Ukraine To Get Guided Rockets, But Not Ones Able To Reach Far Into Russia (Updated)
Guided rockets could help blunt Russia’s offensive in eastern Ukraine, but the U.S. is wary of helping Ukraine strike Russian soil.
Guided artillery rockets from U.S. stocks are likely on their way to Ukraine, where they should extend the reach of Ukrainian forces but fall short of enabling strikes deep within Russian territory, the Wall Street Journal reported on Monday.
The decision to send Guided Multiple Launch Rocket Systems (GMLRS) into the fight with Russia, but not longer-range weapons like the Army Tactical Missile System (ATACMS), aligns with President Joe Biden's pledge not to send weapons Ukraine could use to hold targets at risk hundreds of kilometers inside Russia. Still, the GMLRS systems should boost Ukrainian firepower in the ongoing fight for the Donbas, where long-range massed artillery has been a decisive factor.
Biden said giving Ukraine weapons capable of striking Russia could escalate the conflict and potentially drag NATO into the war. The Biden administration is expected to make a formal announcement sometime this week, The Journal reports. Sending long-range artillery weapons to Ukraine has been a hot topic and The War Zone recently explored in-depth just what launchers for these weapons such as the Multiple Launch Rocket System (MLRS) and High Mobility Artillery Rocket System (HIMARS), as well as their varied ammunition, could and couldn't do for Ukraine.
“We are not going to send to Ukraine rocket systems that strike into Russia,” Biden said from the South Lawn of the White House on Memorial Day before a meeting with Gold Star Families. Biden went on to field a few questions about domestic gun control legislation and did not elaborate on future military assistance to Ukraine.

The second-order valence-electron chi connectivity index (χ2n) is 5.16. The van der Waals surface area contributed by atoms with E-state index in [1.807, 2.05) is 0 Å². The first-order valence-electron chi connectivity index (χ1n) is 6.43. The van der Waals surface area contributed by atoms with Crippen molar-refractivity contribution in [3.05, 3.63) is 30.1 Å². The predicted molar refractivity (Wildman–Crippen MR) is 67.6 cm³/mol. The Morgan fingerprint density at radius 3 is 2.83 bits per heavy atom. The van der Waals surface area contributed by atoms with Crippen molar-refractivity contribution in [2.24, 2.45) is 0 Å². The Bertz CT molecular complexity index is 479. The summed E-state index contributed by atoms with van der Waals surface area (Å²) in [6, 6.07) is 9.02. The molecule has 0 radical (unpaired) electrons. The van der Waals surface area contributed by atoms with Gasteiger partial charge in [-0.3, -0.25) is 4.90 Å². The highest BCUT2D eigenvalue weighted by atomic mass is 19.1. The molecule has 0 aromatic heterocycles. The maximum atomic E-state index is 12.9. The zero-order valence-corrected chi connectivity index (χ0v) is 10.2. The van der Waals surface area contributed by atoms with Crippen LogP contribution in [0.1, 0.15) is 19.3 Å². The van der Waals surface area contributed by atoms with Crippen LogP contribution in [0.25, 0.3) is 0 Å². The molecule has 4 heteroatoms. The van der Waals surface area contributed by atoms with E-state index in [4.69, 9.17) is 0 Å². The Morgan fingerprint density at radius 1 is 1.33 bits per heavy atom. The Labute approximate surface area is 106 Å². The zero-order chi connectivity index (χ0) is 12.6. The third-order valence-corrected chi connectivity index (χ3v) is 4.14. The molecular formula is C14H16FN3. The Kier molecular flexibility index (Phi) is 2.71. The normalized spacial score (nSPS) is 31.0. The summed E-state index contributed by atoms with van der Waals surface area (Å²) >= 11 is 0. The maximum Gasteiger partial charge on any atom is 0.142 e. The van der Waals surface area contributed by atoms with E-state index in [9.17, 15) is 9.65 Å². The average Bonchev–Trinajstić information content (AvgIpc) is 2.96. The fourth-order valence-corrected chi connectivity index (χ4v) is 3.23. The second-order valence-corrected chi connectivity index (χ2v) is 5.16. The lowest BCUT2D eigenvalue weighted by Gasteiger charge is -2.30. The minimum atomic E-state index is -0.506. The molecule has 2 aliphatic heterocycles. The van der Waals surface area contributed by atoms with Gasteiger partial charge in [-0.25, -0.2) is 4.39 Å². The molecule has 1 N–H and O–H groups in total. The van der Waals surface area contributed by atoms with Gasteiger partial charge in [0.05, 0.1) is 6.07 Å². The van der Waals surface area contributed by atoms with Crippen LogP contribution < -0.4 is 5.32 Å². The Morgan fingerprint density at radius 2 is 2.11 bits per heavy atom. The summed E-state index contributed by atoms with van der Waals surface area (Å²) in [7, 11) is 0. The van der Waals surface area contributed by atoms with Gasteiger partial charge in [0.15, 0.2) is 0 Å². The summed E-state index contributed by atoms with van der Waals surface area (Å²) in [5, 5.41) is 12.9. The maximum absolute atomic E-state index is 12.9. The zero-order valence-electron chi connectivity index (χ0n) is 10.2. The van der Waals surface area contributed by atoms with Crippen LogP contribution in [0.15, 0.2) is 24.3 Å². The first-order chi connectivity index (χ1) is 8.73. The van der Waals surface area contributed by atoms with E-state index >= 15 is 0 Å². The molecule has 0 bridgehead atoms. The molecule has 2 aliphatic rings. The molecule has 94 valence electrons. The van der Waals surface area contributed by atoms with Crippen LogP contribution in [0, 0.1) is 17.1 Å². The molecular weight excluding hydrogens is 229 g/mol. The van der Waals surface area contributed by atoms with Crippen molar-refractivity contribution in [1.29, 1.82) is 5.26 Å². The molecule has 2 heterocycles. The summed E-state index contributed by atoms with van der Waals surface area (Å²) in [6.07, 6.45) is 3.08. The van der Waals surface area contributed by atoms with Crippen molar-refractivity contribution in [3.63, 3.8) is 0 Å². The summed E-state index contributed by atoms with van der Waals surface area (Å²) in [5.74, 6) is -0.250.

The maximum range of these systems depends on what they're firing. The longest-range artillery rockets currently available for GMLRS are the M30 (submunition warhead) and M31 (unitary warhead) precision-guided types, which are GPS/INS guided and can hit targets out to around 43 miles (70 kilometers). Both munitions can be used against massed targets, and fewer rockets are needed to accomplish the intended effects due to their precision.
Biden's comments rule out the U.S. sending MGM-140 Army Tactical Missile System (ATACMS), which has a maximum range of about 190 miles (300 kilometers). Both GMLRS and ATACMs can be launched using the M270 MLRS or HIMARS. There also are political and legal hurdles to transferring long-range munitions like ATACMS to Ukraine.
An earlier story from CNN said the next major military aid package for Ukraine could include HIMARS or the M270 MLRS. This follows recent successes by the Russian military in Ukraine's eastern Donbas region, thanks in no small part to massed artillery fire.
Lockheed Martin, which builds the GMLRS rockets, describes them as among the “MLRS family of munitions” since they can be fired from either an MLRS tracked launcher or a HIMARS wheeled launcher.
The M270 features a launch system mounted on a tracked chassis derived from the Bradley infantry fighting vehicle. The launcher can fire a variety of 227mm artillery rockets. A single M270 can be loaded with two “pods” of containerized artillery rockets at a time, allowing it to fire up to 12 rockets or two ATACMS missiles before reloading.